The summer is supposedly a slow time for political news. So I figured by this time I’d just be sitting by the pool, getting calls from Editor Moser. “Why haven’t you written anything in weeks?” he’d ask me as I sipped from some appropriately girlie alcoholic beverage. “Sorry Bob,” I’d say. “There’s just nothing to report, I’m afraid.” It was a lovely dream.
Alas. Instead it’s been one bit of madness after another. Speakers races, delegates in custody, blah blah blah. Here’s a run-down of news from the past three days—there may be a few observations mixed in.
• Ethical dilemmas? Democratic Rep. Tara Rios Ybarra, who works as a dentist when she isn’t representing South Padre Island, went into federal custody this morning after she got charged in a Medicaid fraud round-up. She’s accused of taking money to refer Medicaid recipients to a McAllen oral surgeon. (Incidentally, Rios Ybarra’s practice is in Brownsville. Going to an oral surgeon is bad enough—driving an hour home after a visit sounds like torture. Trust me, I have terrible teeth.) Rios Ybarra already lost her seat back in the March Democratic primaries to J.M. Lozano, and there’s no Republican challenger. The biggest loss comes to TV viewers, who may miss out on Rios Ybarra’s planned weekly show.
But still it’s not what you’d call good publicity for the Democrats—and it’s not the only instance of Dem reps in trouble with the law. Just yesterday, former Dallas Democratic Rep. Terri Hodge began her year-long term in a federal prison for tax fraud. The Republicans happen to have noticed—they sent out a release this morning, before the Rios Ybarra excitement, noting that Hodge was now in prison and another former Democratic rep, Kino Flores, is under indictment for failing to disclose $800,000 in income.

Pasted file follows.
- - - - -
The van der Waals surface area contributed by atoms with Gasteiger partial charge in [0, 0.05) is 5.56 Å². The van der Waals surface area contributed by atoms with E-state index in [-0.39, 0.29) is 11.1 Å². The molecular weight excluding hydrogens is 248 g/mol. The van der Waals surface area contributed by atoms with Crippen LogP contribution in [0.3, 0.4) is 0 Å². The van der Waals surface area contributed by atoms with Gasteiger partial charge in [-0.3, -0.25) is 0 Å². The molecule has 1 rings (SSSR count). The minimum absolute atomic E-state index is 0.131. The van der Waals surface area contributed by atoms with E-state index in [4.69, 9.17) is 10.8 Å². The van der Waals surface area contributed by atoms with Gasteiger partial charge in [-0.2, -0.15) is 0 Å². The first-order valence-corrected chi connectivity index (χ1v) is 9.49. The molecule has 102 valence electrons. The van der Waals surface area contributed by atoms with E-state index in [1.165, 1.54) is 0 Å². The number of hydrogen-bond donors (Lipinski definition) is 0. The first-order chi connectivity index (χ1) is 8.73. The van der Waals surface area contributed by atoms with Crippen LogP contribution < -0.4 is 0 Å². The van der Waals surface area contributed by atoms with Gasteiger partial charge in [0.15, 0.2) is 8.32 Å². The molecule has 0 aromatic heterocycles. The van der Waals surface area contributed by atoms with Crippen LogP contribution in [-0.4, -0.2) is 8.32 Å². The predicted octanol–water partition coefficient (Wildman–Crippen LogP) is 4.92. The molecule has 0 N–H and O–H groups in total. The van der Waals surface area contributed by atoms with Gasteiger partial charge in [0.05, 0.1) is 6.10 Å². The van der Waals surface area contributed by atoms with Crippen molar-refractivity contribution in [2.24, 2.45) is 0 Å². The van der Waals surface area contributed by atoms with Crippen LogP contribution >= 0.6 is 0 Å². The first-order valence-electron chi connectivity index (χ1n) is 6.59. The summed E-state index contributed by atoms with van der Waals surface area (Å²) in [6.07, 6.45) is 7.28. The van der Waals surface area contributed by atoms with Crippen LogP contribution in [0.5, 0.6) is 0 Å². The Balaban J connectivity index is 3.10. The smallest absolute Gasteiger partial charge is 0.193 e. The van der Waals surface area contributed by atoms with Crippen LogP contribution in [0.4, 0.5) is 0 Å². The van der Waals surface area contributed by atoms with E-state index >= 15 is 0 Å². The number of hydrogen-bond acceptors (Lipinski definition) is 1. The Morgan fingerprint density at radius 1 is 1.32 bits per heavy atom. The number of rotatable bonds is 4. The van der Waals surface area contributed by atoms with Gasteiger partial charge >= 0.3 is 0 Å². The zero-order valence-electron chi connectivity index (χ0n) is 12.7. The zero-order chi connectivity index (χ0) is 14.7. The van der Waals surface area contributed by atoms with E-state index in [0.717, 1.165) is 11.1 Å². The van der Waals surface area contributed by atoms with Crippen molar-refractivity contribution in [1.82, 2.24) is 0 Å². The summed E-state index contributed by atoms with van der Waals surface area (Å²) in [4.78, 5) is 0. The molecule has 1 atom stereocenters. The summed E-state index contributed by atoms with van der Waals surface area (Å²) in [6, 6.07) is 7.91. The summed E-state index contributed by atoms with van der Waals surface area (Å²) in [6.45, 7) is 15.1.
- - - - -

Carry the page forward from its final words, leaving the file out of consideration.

• The race is over. Money isn’t everything. And apparently neither is name recognition or past experience. Just ask David Sibley, the former senator for Senate District 22 who tried—and failed—to win a second bout in the state Senate. State Sen. Kip Averitt, a Sibley protege, stepped down for health reasons, and this race determined who would fill the remaining six months of Averitt’s term.
While he had stepped down, Averitt had not taken his name off the ballot for the November election, meaning that while last night’s winner would get six months with a new title, Averitt could return for next session. (No Democrats were running.) For a brief period on Tuesday, rumors abounded that should Birdwell win, Averitt would return to the Senate in January. But apparently our moms were right about gossip. Averitt has announced he’ll take his name off, giving both the district’s parties both a chance to name new candidates. The Rs will likely select Birdwell. After all, all’s well that’s Birdwell.